INTERNATIONAL ACADEMIC MOBILITY: Towards a Concentration of the Minds in Europe

INTERNATIONAL ACADEMIC MOBILITY: Towards a Concentration of the Minds in Europe by Marijk van der Wende CSHE.3.15 (February 2015)

Download PDF Document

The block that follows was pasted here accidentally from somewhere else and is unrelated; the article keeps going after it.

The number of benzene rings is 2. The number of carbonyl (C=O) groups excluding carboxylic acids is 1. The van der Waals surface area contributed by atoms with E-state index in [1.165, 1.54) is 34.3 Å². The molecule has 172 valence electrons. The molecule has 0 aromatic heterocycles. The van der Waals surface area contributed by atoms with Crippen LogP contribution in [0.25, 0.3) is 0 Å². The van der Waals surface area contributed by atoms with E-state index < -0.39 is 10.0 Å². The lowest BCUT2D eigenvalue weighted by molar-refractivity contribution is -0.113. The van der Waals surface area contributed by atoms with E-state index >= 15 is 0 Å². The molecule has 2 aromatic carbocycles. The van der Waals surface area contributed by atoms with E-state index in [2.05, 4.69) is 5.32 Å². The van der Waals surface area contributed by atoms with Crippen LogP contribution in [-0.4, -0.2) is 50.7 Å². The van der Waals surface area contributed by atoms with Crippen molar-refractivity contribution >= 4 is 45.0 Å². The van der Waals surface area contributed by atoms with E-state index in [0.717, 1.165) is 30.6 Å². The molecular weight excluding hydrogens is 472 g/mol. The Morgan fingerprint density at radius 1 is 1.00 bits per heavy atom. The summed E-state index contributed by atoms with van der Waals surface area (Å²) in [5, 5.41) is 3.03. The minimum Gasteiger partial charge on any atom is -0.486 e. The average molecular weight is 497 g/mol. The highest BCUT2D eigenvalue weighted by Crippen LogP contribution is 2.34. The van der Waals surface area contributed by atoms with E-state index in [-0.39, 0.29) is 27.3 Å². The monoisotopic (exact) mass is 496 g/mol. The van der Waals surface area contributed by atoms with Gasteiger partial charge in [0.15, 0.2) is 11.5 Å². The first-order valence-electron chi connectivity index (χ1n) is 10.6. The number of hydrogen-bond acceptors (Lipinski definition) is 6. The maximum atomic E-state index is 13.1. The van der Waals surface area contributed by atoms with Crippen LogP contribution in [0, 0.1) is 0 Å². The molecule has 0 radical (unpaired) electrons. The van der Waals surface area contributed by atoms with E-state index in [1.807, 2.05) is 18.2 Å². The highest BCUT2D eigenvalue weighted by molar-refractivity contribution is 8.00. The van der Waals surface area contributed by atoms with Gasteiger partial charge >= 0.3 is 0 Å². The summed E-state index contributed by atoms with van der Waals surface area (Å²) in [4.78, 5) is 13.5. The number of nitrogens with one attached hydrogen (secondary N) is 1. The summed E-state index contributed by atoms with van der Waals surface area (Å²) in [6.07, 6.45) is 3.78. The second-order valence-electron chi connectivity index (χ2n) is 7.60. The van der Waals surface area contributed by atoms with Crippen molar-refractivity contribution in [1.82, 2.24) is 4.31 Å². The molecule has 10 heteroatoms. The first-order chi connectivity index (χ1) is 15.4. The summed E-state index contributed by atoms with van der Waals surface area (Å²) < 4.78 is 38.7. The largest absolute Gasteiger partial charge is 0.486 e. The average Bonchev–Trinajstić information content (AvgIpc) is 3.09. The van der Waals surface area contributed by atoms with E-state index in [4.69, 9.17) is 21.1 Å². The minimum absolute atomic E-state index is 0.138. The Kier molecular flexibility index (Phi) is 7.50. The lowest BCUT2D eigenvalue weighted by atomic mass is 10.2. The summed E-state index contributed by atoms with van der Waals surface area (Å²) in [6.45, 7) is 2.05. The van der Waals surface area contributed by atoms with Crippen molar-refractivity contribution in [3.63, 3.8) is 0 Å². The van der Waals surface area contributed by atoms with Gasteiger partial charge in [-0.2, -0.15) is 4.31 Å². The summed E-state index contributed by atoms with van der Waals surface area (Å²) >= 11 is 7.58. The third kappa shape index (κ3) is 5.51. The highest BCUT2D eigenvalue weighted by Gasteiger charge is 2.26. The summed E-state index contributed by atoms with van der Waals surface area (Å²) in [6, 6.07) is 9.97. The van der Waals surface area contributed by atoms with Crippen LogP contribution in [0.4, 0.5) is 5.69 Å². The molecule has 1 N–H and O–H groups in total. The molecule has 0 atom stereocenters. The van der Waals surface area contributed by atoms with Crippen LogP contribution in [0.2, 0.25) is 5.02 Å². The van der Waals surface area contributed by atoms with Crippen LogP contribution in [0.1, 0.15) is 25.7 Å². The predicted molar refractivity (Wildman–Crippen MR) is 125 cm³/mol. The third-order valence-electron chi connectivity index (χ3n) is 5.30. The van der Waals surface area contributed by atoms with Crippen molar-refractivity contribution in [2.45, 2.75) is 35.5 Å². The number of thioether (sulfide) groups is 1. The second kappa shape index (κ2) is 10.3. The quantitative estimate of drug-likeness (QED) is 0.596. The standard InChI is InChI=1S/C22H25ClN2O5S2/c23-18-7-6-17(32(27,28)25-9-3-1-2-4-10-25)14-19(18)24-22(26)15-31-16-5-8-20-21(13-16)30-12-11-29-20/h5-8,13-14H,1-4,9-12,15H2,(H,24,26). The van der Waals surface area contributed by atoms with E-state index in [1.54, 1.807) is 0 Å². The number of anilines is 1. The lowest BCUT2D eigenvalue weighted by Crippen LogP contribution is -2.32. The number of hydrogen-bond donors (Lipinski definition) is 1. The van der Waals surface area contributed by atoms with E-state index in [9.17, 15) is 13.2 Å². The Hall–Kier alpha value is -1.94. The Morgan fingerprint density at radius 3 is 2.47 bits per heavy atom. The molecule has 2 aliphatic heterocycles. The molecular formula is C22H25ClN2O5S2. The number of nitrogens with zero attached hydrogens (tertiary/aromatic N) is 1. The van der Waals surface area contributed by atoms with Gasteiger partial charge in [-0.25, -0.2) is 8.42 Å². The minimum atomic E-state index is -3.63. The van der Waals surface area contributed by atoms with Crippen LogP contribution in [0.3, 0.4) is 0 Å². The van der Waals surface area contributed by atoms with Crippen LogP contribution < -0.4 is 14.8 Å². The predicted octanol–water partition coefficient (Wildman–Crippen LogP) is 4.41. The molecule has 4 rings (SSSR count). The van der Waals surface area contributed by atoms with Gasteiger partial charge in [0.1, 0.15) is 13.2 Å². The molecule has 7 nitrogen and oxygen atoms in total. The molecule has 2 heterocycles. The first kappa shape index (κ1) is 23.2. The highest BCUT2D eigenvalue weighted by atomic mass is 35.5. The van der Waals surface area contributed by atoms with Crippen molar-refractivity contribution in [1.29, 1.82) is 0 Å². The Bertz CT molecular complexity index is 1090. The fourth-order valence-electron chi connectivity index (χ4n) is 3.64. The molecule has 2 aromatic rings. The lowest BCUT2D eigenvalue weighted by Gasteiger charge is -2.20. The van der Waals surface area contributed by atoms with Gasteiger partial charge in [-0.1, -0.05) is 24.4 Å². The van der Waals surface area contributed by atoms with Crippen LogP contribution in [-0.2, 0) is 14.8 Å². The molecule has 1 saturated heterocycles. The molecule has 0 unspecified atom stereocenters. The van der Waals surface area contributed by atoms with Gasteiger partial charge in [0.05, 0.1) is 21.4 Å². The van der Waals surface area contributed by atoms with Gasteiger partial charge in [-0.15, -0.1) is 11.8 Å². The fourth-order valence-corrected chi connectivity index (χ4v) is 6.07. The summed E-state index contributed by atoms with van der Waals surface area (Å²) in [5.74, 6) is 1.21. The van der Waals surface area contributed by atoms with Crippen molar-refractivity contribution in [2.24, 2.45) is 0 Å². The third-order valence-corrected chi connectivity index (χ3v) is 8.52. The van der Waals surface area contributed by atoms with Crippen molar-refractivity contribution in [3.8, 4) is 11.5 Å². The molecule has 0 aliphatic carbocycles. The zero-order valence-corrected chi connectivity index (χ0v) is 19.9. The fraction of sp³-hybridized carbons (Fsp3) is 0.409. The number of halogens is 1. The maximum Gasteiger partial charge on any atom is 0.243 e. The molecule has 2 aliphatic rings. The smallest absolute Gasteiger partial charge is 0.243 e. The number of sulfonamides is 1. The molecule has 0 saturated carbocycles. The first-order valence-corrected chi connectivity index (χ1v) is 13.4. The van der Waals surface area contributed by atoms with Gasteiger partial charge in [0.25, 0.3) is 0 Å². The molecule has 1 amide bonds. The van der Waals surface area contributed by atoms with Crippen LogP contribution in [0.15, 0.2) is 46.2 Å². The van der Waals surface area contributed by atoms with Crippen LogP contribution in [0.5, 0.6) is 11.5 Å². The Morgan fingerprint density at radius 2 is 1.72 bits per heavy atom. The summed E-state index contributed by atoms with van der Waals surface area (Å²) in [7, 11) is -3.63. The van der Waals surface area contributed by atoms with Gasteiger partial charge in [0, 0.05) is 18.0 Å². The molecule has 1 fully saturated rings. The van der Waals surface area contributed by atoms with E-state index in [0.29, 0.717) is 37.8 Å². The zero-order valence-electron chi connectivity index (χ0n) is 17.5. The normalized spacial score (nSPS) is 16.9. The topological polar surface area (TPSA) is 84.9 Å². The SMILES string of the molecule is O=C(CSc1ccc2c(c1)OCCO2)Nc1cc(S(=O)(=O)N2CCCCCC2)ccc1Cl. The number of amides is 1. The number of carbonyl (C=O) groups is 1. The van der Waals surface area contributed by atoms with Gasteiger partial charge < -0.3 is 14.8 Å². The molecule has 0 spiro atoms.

The global competition and related international academic mobility in science and research is rising. Within this context, Europe faces quantitative skills shortages, including an estimate of between 800,000 and one million researchers. Within Europe skills imbalances and mismatches increase, with a growing divergence between countries and regions, in particular between the North and South, in terms of their ability to invest and attract human and financial capital for R&D. As a result intra-European mobility is not only on the rise, but may easily turn from an intended brain circulation into a brain drain – brain gain situation. From a qualitative perspective solutions to the skills shortages and imbalances relevant to science and innovation require the training of a broad mix of skills, which is currently provided to only in a minority of students in European higher education institutions and programmes.  Will the intra-European flows of human and financial capital for R&D result in a further concentration of the minds in a limited number of regions or hubs in Europe? Is this (un)avoidable or (un)desirable? The further concentration of talent appears to be Europe’s fate. These forces play out quite differently across the various disciplinary fields. In general the “STEM fields” (including engineering, natural, life and medical sciences) are already most internationalized and especially their experimental branches require the highest concentration of financial and human resources for large-scale and high-tech research infrastructure. The current combination of mobility and funding flows and trends seems to cause an increasing concentration of especially high-tech research capacity (in the natural and life sciences) in a limited number of regional hubs, which is likely to the detriment of the broad comprehensive profile of universities in certain weaker regions and countries in Europe. Those institutions may have to choose more specialized profiles, focusing more on less (human and financial) capital-intensive fields in the social sciences and the humanities.